Photography Image Credits: Nina Manandhar
In Wapping High School, Tower Hamlets, Thursday afternoons for the past few months have seen 111-14-year-old girls fencing, writing poetry, and discussing intersectional feminist activism. These girls have been participating in Muslim Girls Fence, a collaboration between the charity, Maslaha and British Fencing. The project runs in schools and communities at a grassroots level focusing on facilitating a space for girls – and particularly Muslim girls – to verbally, creatively and physically challenge assumptions related to their identities which negatively impact their experiences. Such a space is rarely afforded in a climate of austerity – cuts to social, therapeutic and youth services – and Islamophobia. Therefore, this project provides a crucial arena for girls to voice their feelings and define themselves beyond mainstream assumptions about them.
In the weekly two-hour sessions creative tools such as collaging, drawing, reflective activities and poetry are used to facilitate self-expression and therefore begin the process of equipping young Muslim girls to tell their own stories without having to internalise tropes associated to them in wider media and political rhetoric. These may be tropes ranging from ‘girls don’t play sport’, to body image, to racist assumptions and Islamophobic biases. The girls also engage with a range of diverse role models such as Ibtihaj Muhammed throughout the course to practically help them challenge misconceptions and recognise that alternative narratives are not only possible but already exist. In the second hour of the sessions, the girls pick up fencing foils and learn what is traditionally a male-dominated, elite, white sport. In doing this they physically disrupt narratives cast over their bodies and through activities and games, their confidence, teamwork, and creativity is boosted.
Muslim Girls Fence projects go beyond merely the four walls of the rooms that creative activities and fencing take place in though. Equipping young Muslim girls with the tools to express themselves on their own terms is a long-term strategy to bolster their engagement in issues that affect them beyond the workshops, and even beyond school. In the most recent Muslim Girls Fence project at Wapping High School, the girls, therefore, created a poetry zine.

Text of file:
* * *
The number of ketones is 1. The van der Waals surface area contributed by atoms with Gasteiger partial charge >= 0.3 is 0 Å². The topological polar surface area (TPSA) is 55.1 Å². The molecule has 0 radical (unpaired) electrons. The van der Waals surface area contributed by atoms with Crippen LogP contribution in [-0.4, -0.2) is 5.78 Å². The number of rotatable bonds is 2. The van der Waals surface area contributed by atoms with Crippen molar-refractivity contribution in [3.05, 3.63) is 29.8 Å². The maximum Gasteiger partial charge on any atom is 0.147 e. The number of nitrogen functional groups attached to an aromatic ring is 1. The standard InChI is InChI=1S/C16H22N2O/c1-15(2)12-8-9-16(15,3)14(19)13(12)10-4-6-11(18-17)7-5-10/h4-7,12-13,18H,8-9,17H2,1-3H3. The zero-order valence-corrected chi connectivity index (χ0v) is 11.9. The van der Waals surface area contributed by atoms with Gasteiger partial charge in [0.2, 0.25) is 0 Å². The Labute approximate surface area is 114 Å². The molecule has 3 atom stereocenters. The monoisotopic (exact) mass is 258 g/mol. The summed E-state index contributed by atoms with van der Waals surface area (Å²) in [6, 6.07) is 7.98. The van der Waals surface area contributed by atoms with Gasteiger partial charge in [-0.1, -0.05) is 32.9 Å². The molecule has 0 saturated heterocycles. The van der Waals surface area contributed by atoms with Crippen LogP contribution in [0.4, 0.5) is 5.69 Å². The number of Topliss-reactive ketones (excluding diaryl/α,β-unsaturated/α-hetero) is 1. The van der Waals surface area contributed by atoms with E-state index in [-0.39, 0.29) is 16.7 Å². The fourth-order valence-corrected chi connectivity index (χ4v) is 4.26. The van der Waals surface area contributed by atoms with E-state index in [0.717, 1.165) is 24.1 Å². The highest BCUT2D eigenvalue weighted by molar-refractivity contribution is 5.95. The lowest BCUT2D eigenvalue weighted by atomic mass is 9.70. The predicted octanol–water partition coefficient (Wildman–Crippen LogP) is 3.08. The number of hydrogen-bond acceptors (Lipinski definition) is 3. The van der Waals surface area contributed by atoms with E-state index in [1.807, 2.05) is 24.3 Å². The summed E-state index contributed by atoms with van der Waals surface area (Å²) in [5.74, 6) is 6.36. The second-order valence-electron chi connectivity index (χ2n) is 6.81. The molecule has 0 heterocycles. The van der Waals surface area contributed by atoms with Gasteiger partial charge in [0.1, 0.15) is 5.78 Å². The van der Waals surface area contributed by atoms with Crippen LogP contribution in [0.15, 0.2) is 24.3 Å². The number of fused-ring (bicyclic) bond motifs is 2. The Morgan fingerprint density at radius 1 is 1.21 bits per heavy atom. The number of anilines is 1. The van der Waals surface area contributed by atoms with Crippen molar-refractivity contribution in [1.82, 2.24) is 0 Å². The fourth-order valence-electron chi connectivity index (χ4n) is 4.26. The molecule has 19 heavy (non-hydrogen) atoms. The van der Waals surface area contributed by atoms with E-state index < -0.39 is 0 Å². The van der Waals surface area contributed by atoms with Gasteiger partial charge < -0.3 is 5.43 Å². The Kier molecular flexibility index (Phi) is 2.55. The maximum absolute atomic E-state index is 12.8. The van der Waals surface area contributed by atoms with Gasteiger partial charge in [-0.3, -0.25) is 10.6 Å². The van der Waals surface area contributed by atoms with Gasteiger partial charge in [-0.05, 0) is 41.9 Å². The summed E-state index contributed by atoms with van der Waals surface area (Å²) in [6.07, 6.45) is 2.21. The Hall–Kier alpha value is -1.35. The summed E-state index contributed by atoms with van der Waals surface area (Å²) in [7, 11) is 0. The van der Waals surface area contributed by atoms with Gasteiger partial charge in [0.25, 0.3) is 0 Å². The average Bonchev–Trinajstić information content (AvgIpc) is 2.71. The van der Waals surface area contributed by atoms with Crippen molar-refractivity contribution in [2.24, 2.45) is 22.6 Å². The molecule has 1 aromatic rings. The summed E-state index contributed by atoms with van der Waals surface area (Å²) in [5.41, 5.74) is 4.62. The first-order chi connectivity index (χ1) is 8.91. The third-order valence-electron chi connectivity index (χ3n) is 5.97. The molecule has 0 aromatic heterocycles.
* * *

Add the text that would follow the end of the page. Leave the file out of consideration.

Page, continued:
The process leading up to the zine was a series of activities and discussions reflecting on stereotypes and expectations that young Muslim girls face; how they see themselves versus how others see them; and finally, the art of using creativity for activism. Subsequently, through poetry workshops, the girls concocted wonderful metaphors to reflect how they saw themselves.
‘I am nothing like you think I am… my hands are the swords I use to break stereotypes’ – Areifa Rehman, 13.
The poems ultimately act as a protest in of themselves. The fact of young Muslim girls telling their own stories and defining themselves for themselves is revolutionary in a context where they’re constantly narrated by others as aspiration-needing, subservient to patriarchal households, in need of saving from headscarves, and future problem-people – “jihadi brides” or “bank robbers”.
In light of this, the zine, Battling Expectations, is a testament to the power of young girls disrupting mainstream narratives through their everyday complexities and questions. It comprises a collection of poems written by 11-14-year-old girls from Wapping High School in Tower Hamlets and reminds us that projects such as Muslim Girls Fence are more vital than ever in the current context of Brexit, Islamophobia, increasing economic segregation and the fight for defining the borders of national belonging. These girls have demonstrated how they’re battling expectations, join the movement and tweet about how you, or someone you admire, is also #BattlingExpectations!
Artwork below by Illustrator Emily Rowland
Suhaiymah is a writer and spoken word poetry performer. She blogs at thebrownhijabi.com where she has written on topics including race, gender, Islamophobia, intersectional feminism and decolonising of academia. Suhaiymah won second place title in the London Roundhouse Poetry Slam 2017 with her poem, ‘This is Not a Humanising Poem’ which subsequently went viral. A graduate from Cambridge and SOAS, here academic research has been on the construction and criminalisation of South Asian migrants, diasporas and Muslims in Britain. She believes in the liberation of all people from every type of injustice and oppression in this world.
By Amaliah Voices Podcast
By Amaliah Voices Podcast